Transitions: Half a Century of South African Short Stories
By Megan Lucas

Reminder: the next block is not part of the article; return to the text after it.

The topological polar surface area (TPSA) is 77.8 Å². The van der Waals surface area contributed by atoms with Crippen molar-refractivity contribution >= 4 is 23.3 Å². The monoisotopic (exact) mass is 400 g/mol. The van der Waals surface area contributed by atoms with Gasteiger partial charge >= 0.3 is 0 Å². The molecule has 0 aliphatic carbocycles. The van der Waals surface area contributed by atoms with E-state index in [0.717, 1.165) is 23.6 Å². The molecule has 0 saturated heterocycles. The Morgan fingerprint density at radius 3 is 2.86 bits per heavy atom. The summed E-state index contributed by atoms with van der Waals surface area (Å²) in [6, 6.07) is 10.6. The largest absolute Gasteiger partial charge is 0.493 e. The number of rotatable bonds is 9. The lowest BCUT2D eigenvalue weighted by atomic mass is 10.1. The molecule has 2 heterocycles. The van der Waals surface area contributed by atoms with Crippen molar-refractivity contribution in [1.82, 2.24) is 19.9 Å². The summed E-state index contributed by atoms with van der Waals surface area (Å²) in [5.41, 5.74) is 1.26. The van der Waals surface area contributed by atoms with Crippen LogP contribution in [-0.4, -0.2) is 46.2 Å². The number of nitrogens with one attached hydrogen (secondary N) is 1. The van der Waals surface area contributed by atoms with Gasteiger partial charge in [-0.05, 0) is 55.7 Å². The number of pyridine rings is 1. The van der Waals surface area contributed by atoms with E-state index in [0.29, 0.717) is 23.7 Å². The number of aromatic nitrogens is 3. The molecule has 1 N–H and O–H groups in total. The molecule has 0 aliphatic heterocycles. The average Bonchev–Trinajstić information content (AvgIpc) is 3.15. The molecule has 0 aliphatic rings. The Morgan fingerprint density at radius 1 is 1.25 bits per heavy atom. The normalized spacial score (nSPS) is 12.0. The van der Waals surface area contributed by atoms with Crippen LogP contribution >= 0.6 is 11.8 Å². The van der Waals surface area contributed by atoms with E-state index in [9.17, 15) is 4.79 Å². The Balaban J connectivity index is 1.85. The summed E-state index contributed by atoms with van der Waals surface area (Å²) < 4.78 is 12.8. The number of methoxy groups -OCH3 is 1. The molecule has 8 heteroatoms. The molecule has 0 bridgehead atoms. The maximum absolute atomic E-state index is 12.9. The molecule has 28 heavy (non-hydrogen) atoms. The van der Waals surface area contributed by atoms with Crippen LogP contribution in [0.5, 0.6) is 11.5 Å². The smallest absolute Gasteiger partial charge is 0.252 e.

The stories in the book, Transitions: Half a Century of South African Short Stories, interrogate platitudes and cliché’s. This is why, in these, stories, emphasis falls on the protagonists who outgrow ideological comfort zones. (Unknown. ENN311M/101) This statement claims that the main characters in the stories in Transitions go through certain changes that force them to let go of their ideologies and that it is apparent in the dialogue. This essay will discuss the above claim with regards to two specific stories in the book to see if the claim is true for all the short stories. The first story was written by Ahmed Essop and is titled ‘The Hajji’. It is a dense tale about forgiveness. In short, Hassen, a Muslim man, has just returned from a pilgrimage to Mecca where he has asked for forgiveness for all his shortcomings and past transgressions and has been cleansed of his sins and consecrated with the title Hajji. He is then informed by his estranged brother’s white lover that his brother, Karim is very ill and that his dying wish is to see Hassen and to be buried by his Muslim brothers. Hajji Hassen is hearing dust. He refuses to forgive Karim for abandoning his family ten years ago to live with a white woman. The white woman begs and does not succeed and then seeks the help of a “well known man in the Indian community” (Mackenzie, C. & Essop, A. 1999:63). Still Hassen refuses to forgive his brother. Only once the news of his brother’s death arrives, does he have a sudden change of heart. It is evident in the text that Hassen is struggling with his decision. There is no doubt that he loves his brother but he is so deep rooted in his morals and principles that the decision to forgive someone who has thrown away their family to disobey the law is indeed a tough one. He was hurt personally by his brother’s decision ten years ago. On the one hand, he believes his brother should be...
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